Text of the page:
More than radio

Johannesburg-based Kaya FM, launched 20 years ago, continues to undergo an evolution that mirrors the growth of segments of South Africa’s population who were not catered to prior to the democratic elections in 1994. Kojo Baffoe unpacks this evolution.

 

The responsibility that comes with speaking to almost a million people every week is one that Kaya FM managing director Greg Maloka takes very seriously, especially in a society where there’s a vacuum of information. ‘Kaya FM’s business model is based on being a voice for the listener and supplying the intel they need to make the right decisions,’ he says.

And that’s predicated on building a trust relationship with listeners.

‘We as a business can turn the listener into someone who’s loyal based on our recognition of their needs,’ he explains. ‘We have to understand the audience we’re talking to, what their inner conflicts are and their aspirations. We have to be the go-to person to resolve those inner conflicts. We have to position ourselves as a business that’s able to deliver on or at least drive those ambitions.’

Kaya was, when launched 20 years ago, licensed as a black radio station focused on the black middle class, a market not previously cat- ered for. Even by the time Maloka joined, 10 years ago, ‘Kaya was still very black focused,’ he says. ‘There was a tone of militancy and there was a rejection of everything “old school”, which was what white South Africa had created as a class, as a standard and as a space. There was a sense of intelligent rebellion. That’s where we were as a society at that particular time, and therefore it made sense for the time.’

Maloka, who approaches the Kaya business from the perspective of someone who grew up within those restrictive times, says, ‘Through music, through literature, we knew that something was wrong with our condition, we understood the political impact and we knew we had to get something better, but we also had to deal with the fact that we were socialised a certain way.’

Today, while the business’s core market sits at about 35 years old, there’s engagement with the 24-to-49-year-old bracket and an audience that’s older than 50. As a result, the business has to be, and is, consciously developing its model to create other platforms that ensure appeal across a spectrum of people who serve as important voices for the future of South Africa. It’s time for the station’s strong black middle-class audience to be extended into an inclusive culture that’s not driven by politics, especially the politics of race. It’s about a focus on what any ordinary person wants: the opportunity to work, to earn a living, to live life, to take care of family, and to create a legacy for their children.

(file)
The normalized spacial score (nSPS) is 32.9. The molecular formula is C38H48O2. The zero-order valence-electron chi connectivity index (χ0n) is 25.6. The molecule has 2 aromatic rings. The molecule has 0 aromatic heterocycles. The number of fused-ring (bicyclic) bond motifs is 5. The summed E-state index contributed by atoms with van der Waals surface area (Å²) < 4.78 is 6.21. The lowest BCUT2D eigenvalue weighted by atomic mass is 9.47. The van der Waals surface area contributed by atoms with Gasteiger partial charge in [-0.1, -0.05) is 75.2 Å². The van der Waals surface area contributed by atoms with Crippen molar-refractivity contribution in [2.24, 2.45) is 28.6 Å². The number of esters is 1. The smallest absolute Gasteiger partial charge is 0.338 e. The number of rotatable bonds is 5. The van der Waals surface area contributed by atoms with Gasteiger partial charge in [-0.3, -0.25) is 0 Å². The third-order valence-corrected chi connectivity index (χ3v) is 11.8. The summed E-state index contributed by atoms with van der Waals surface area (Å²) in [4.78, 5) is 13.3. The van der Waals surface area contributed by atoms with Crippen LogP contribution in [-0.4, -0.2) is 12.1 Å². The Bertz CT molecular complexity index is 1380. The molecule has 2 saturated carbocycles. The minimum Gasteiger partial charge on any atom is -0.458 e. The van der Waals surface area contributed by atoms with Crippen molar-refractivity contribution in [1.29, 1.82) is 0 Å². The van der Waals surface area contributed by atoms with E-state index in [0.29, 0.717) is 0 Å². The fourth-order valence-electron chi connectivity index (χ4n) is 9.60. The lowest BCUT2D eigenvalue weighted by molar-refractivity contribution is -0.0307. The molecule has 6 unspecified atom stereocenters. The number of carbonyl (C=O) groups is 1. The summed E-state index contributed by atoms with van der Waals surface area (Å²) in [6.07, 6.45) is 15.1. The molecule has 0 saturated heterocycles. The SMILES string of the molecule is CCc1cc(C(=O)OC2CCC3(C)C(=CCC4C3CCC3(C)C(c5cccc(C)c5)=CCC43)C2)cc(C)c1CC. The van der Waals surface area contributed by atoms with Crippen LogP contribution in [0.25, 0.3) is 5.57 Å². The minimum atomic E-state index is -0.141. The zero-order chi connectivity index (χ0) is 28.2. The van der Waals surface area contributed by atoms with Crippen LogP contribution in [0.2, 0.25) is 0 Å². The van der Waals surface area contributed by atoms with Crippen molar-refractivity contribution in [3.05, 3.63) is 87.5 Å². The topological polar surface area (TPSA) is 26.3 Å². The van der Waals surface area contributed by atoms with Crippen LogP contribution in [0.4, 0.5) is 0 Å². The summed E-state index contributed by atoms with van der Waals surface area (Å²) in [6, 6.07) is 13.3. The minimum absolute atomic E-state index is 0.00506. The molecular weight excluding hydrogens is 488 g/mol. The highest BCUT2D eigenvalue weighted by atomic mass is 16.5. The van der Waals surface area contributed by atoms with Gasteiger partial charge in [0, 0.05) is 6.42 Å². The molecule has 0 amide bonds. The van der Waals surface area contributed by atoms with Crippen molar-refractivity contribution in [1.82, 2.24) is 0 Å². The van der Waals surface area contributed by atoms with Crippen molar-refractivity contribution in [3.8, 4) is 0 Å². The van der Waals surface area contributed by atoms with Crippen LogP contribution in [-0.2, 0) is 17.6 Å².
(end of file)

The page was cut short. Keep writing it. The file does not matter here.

One of the ways the station achieves this is shortening the distance between the business and the listener. An example is Kaya Travel. Over the last few years, the business has put together listener trips to destinations such as the French Alps, Bali, Zanzibar and the Victoria Falls in Zimbabwe, meticulously curating each experience.

‘Kaya Travel is our way of getting our people out,’ says Maloka. ‘One of the most important things about travel is how your mind opens when you see the world, when you see other people and when you see how things work in other places. The perspective that it brings to your own life is incredible. We don’t travel not because we don’t want to but because, sometimes, we don’t know how to, we don’t know where to go.’

Kaya Travel has been so success- ful that the station is now expanding into Kaya Business Travel.

Challenges remain, Maloka concedes. ‘Our business model has to be sensitive to the fact that South Africa still struggles with finding its own identity. There’s huge disagreement with regards to what that identity is, and that disconnect causes a lot of problems because, historically, business models are based on western principles and western systems. But, by hook or by crook, this country will find its identity, and this identity does not reside in what we see now. People are challenging convention at every turn.’

It’s this that informs Maloka’s approach to the need to create a product that’s not merely a radio station but rather a central organising principle that seeks to change the way Kaya FM’s listeners – also referred to as ‘Afropolitans’ – are socialised and what they’re exposed to. ‘If we’re to grow industry, music, the level of conversation in this country, and the appreciation of certain things that are packaged, positioned and priced correctly for the market, we can only go up,’ Maloka asserts.

Human-centred design, a key concept in product development, marketing and business in general, is at the heart of what Kaya FM has been doing over the years. It’s about being able to curate a person’s life with them, and then reflecting it back to them and allowing them to live that life. As Maloka puts it, ‘Business is about people, and if you’re not clear about the people you’re talking to, and treat them with love and respect, you shouldn’t be in the business of radio.’